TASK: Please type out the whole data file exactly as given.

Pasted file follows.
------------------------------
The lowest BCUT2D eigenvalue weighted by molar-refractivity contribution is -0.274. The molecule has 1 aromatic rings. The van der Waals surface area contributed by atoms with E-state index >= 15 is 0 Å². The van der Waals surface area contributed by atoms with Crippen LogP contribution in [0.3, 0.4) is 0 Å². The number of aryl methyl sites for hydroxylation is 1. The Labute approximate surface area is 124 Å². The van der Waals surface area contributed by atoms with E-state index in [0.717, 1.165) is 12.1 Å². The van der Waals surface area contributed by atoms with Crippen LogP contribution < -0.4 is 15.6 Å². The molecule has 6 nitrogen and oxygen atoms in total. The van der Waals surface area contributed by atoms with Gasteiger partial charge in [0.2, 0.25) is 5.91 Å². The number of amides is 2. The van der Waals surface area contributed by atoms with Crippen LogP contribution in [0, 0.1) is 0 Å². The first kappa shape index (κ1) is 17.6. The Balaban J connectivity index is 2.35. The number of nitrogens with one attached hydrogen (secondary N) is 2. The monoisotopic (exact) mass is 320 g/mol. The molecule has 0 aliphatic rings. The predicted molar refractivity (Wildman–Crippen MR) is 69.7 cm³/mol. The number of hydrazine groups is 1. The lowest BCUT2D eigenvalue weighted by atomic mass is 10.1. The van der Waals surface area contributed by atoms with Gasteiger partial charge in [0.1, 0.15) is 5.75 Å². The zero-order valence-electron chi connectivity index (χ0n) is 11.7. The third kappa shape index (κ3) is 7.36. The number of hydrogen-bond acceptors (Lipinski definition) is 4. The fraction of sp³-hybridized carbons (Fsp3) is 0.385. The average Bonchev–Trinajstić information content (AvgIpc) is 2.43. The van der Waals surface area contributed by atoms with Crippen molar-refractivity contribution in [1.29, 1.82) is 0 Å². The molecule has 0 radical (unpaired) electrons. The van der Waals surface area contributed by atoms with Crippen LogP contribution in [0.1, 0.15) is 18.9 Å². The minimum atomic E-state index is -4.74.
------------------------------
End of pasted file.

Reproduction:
The lowest BCUT2D eigenvalue weighted by molar-refractivity contribution is -0.274. The molecule has 1 aromatic rings. The van der Waals surface area contributed by atoms with E-state index >= 15 is 0 Å². The van der Waals surface area contributed by atoms with Crippen LogP contribution in [0.3, 0.4) is 0 Å². The number of aryl methyl sites for hydroxylation is 1. The Labute approximate surface area is 124 Å². The van der Waals surface area contributed by atoms with E-state index in [0.717, 1.165) is 12.1 Å². The van der Waals surface area contributed by atoms with Crippen LogP contribution < -0.4 is 15.6 Å². The molecule has 6 nitrogen and oxygen atoms in total. The van der Waals surface area contributed by atoms with Gasteiger partial charge in [0.2, 0.25) is 5.91 Å². The number of amides is 2. The van der Waals surface area contributed by atoms with Crippen LogP contribution in [0, 0.1) is 0 Å². The first kappa shape index (κ1) is 17.6. The Balaban J connectivity index is 2.35. The number of nitrogens with one attached hydrogen (secondary N) is 2. The monoisotopic (exact) mass is 320 g/mol. The molecule has 0 aliphatic rings. The predicted molar refractivity (Wildman–Crippen MR) is 69.7 cm³/mol. The number of hydrazine groups is 1. The lowest BCUT2D eigenvalue weighted by atomic mass is 10.1. The van der Waals surface area contributed by atoms with Gasteiger partial charge in [0.1, 0.15) is 5.75 Å². The zero-order valence-electron chi connectivity index (χ0n) is 11.7. The third kappa shape index (κ3) is 7.36. The number of hydrogen-bond acceptors (Lipinski definition) is 4. The fraction of sp³-hybridized carbons (Fsp3) is 0.385. The average Bonchev–Trinajstić information content (AvgIpc) is 2.43. The van der Waals surface area contributed by atoms with Crippen molar-refractivity contribution in [1.29, 1.82) is 0 Å². The molecule has 0 radical (unpaired) electrons. The van der Waals surface area contributed by atoms with Crippen LogP contribution in [0.1, 0.15) is 18.9 Å². The minimum atomic E-state index is -4.74.